The American Soybean Association (ASA) participated in a press conference on Nov. 30 at the National Press Club in Washington, D.C., calling on Congress to enact estate tax legislation before Dec. 31, 2010.

Estate tax legislation enacted in 2001 increased the exclusion amount from $675,000 to $3.5 million and reduced the tax rate on estates exceeding the exclusion from 55 percent to 45 percent in 2009. The bill repealed the tax entirely for 2010, but it will be reinstated in 2011 with an exclusion amount of $1 million and a top rate of 55 percent.

“If not addressed by Congress, the high estate tax rate of 55 percent and low exclusion level of $1 million will very negatively affect the ability to pass farms, ranches, and small businesses from one generation to another,” said ASA Executive Committee member Joe Steiner, a soybean grower from Mason, Ohio. “Even small and very moderate-sized family farm operations would be negatively affected.”

With farmland in many regions selling for $5,000 per acre, it takes only 200 acres of land to reach the exclusion value of $1 million. A $1 million exclusion is inadequate to account for the value of machinery, livestock, and buildings with tractors now costing $150,000; combines costing $250,000-$300,000; and a single cow valued at $1,000.

Supports Lincoln, Kyl bill

ASA strongly supports the inclusion in a lame duck tax bill of legislation introduced by Senators Blanche Lincoln and John Kyl that would establish a $5 million exclusion and a 35 percent top tax rate. ASA joined a coalition of farm and commodity groups in writing to Congress on Nov. 9, to ask for permanent and meaningful estate tax relief, and has signed on to a letter of the same message to President Barack Obama.

“Family farmers and ranchers are not only the caretakers of our nation’s rural lands but they are also small businesses,” Steiner said. “The 2011 change to the estate tax law does a disservice to agriculture because we are a land-based, capital-intensive industry with few options for paying estate taxes when they come due. The state of our economy, coupled with the uncertain nature of estate tax liabilities, makes it difficult for family-owned farms and ranches to make sound business decisions.”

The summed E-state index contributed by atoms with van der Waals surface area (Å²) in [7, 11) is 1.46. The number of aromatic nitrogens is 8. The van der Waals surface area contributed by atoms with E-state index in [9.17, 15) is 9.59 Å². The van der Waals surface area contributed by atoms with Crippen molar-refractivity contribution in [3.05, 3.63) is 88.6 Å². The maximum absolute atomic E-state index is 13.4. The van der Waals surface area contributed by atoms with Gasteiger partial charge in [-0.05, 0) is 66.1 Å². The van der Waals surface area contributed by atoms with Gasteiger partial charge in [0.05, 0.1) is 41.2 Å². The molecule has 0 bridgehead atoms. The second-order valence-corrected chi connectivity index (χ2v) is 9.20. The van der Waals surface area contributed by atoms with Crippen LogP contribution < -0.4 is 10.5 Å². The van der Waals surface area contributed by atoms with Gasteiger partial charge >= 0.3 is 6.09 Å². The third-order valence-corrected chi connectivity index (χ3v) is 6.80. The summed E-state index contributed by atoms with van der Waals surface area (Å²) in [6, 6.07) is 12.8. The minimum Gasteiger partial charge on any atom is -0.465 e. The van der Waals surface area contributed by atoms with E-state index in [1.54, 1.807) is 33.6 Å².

To press the issue with Members of Congress, ASA has issued a nationwide Action Alert to its members and supporters asking them to contact their elected officials about the importance of passing estate tax legislation during the current lame duck session.

“Passage of permanent and meaningful estate tax laws before the end of 2010 will strengthen the business climate for farm and ranch families while ensuring agricultural businesses can be passed to future generations,” said Steiner. “Allowing estate taxes to be reinstated without an exemption and rate that protect family farms puts many operations at risk and threatens succession to the next generation of farmers.”

ASA represents all U.S. soybean farmers on domestic and international issues of importance to the soybean industry. ASA’s advocacy efforts are made possible through the voluntary membership in ASA by over 22,500 farmers in 31 states where soybeans are grown.